Sage Advice: ICE Dilemma Brings on Icy Response
Is it worth harboring an immigrant for a friend?
Dear Amy: Several weeks ago, my longtime next-door neighbor and friend, “Meredith,” called me with a dilemma. One of her former students was on the run from ICE. This student had fled his apartment without his belongings, including an address book containing Meredith’s address, making it unsafe for him to take refuge with her.
She called to see if the young man could stay with me while forming a plan of action. I immediately said yes. Even so, Meredith suggested I sleep on it and get back to her. In the meantime, I did some investigating. Harboring someone who does not have legal status is a possible felony, with both fines and prison time.
I am currently the sponsor for a friend who is on the correct path to citizenship. So, not only would I be risking legal troubles for myself, I would also be risking my sponsorship’s status.
I was remiss in calling my neighbor back with a timely final answer. Why? I was afraid of having to backtrack and say no after saying yes.
As you can imagine, she was quite upset when I finally told her that I just did not feel comfortable with the situation.
Well, she has been icy toward me ever since, a punishing silence after 15 years.
The other day, I was visiting a mutual neighbor and Meredith stopped by. She clearly did not expect to see me, and her demeanor was cold. I sat there feeling shamed and hurt. Even if she doesn’t understand the gravity of the situation, her behavior toward me seems cruel. I had composed an email to her explaining myself, but all my friends have said to leave it, that I owe her no explanation, but rather she might owe me one for asking me to do something illegal.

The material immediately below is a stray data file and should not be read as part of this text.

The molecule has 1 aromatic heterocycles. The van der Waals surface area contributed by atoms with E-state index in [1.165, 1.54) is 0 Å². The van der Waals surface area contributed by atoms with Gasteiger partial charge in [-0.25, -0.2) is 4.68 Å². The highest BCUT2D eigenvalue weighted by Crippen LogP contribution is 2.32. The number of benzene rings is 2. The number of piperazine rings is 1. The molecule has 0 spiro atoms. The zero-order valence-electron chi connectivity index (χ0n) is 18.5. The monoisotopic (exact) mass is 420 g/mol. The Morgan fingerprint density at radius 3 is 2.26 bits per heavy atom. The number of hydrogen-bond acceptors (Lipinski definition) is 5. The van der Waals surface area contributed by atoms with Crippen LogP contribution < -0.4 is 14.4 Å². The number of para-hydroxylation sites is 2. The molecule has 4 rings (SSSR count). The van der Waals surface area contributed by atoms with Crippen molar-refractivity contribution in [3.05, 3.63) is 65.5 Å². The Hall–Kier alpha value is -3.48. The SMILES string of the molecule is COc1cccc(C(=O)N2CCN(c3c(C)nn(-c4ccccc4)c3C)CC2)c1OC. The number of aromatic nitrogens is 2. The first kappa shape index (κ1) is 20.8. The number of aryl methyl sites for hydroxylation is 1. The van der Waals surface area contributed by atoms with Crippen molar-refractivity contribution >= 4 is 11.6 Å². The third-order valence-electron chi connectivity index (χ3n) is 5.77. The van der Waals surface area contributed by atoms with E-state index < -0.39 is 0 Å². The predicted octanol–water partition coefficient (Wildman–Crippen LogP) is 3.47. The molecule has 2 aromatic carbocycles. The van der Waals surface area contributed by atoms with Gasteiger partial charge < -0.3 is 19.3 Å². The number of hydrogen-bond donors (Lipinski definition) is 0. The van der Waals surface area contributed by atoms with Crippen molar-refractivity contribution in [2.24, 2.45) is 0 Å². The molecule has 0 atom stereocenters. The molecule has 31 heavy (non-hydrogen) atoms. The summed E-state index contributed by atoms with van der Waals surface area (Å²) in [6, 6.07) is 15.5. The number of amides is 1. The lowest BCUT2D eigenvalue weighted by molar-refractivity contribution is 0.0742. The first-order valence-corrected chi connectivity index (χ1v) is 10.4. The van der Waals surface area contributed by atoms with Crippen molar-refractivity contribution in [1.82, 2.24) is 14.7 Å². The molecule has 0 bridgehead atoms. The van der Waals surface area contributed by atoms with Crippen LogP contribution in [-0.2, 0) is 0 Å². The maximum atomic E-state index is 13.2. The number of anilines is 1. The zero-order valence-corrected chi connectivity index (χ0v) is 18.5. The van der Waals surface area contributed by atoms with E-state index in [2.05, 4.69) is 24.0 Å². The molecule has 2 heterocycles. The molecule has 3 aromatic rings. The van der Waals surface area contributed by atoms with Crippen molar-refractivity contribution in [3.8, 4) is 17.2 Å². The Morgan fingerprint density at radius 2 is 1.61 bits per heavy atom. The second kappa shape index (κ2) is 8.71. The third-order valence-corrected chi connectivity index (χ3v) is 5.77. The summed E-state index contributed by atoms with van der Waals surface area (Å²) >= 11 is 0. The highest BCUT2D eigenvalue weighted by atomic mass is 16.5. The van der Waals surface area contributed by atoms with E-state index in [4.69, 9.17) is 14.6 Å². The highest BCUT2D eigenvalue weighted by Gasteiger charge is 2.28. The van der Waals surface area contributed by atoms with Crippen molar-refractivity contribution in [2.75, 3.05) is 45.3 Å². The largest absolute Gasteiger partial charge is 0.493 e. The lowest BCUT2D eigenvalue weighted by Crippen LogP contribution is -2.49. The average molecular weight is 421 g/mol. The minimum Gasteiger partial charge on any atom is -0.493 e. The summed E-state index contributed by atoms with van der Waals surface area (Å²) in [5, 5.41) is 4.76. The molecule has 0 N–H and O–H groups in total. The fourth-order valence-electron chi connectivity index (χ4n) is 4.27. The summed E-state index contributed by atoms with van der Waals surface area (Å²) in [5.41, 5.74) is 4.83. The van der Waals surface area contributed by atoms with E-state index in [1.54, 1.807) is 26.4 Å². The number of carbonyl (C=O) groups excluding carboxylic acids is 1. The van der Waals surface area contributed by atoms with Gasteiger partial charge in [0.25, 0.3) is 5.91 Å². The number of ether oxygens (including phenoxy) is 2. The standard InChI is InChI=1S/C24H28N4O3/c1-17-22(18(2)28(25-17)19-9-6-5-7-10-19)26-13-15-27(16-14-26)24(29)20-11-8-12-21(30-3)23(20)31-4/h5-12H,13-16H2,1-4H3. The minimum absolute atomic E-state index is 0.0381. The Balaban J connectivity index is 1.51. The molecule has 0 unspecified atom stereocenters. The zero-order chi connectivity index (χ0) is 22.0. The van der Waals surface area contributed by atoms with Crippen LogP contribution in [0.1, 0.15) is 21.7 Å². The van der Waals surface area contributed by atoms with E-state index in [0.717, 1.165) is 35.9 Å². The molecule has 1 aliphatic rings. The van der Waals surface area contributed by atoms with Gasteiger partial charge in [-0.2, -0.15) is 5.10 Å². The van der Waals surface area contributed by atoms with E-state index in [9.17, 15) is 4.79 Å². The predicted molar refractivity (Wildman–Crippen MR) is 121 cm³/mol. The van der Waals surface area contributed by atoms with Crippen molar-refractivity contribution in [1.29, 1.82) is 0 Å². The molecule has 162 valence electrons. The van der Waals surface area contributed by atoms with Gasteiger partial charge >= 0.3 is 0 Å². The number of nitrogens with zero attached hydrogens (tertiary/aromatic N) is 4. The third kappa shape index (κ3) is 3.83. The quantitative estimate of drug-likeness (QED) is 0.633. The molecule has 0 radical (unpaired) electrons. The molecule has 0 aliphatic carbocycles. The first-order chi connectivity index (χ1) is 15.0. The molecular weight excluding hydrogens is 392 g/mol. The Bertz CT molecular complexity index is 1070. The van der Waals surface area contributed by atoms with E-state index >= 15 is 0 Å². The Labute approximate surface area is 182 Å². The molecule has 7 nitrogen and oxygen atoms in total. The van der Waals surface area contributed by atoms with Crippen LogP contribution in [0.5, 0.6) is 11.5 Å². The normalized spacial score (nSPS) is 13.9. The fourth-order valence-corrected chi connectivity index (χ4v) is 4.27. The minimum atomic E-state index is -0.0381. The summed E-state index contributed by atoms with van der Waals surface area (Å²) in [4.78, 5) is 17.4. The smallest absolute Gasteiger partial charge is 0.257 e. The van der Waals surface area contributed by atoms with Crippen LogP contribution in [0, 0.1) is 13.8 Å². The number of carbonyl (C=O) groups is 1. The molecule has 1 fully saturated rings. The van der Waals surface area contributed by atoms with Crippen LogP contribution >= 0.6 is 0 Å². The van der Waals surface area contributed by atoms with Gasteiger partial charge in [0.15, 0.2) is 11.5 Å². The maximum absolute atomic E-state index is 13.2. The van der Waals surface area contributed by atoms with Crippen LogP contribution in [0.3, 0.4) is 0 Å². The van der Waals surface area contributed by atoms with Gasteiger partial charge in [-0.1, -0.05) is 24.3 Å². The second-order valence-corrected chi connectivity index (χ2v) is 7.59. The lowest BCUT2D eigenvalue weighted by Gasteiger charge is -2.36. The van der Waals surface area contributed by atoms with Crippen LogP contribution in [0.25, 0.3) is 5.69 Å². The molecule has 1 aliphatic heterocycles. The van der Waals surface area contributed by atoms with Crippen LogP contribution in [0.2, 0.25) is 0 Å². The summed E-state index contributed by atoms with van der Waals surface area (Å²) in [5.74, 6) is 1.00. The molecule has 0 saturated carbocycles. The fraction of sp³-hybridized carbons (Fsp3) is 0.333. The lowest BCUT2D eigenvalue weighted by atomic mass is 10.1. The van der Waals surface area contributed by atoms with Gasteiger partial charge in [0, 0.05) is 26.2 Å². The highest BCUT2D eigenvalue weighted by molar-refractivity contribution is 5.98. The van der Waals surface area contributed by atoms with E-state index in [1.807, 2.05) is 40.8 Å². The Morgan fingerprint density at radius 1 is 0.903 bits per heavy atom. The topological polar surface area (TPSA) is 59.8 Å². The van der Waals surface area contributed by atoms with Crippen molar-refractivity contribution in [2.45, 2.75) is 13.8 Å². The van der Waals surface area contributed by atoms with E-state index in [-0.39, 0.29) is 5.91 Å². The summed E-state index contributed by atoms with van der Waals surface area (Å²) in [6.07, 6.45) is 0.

– Say No More?
Dear Say No More: You had a choice to make, and you made it. You didn’t respond promptly, and that’s on you. It seems a stretch to equate your friends’ disappointment and its impact on you, with the gravity of what this person was trying to do, and its impact on the young person she is trying to protect.
Rather than merely absorb your friend’s reaction, you should now be brave enough to confront your own choice and accept her disappointment. I disagree with your friends who counsel you to leave well enough alone. You should acknowledge her efforts, and apologize for reversing your impetuous decision. You should do this in person (not via email), hear her out and do your best to revive this friendship moving forward.
We are living in strange and challenging times, when people are confronted with moral choices that sometimes have grave consequences. You and she are both wrestling with an ethical dilemma, and while you can justify your own choice, you shouldn’t challenge hers.
In the tradition of the great personal advice columnists, Chicago Tribune’s Amy Dickinson is a plainspoken straight shooter who relates to readers of all ages. She answers personal questions by addressing issues from both her head and her heart. A solid reporter, Dickinson researches her topics to provide readers with informed opinions and answers. Ask Amy, P.O. Box 194, Freeville, NY 13068
© 2018 by Amy Dickinson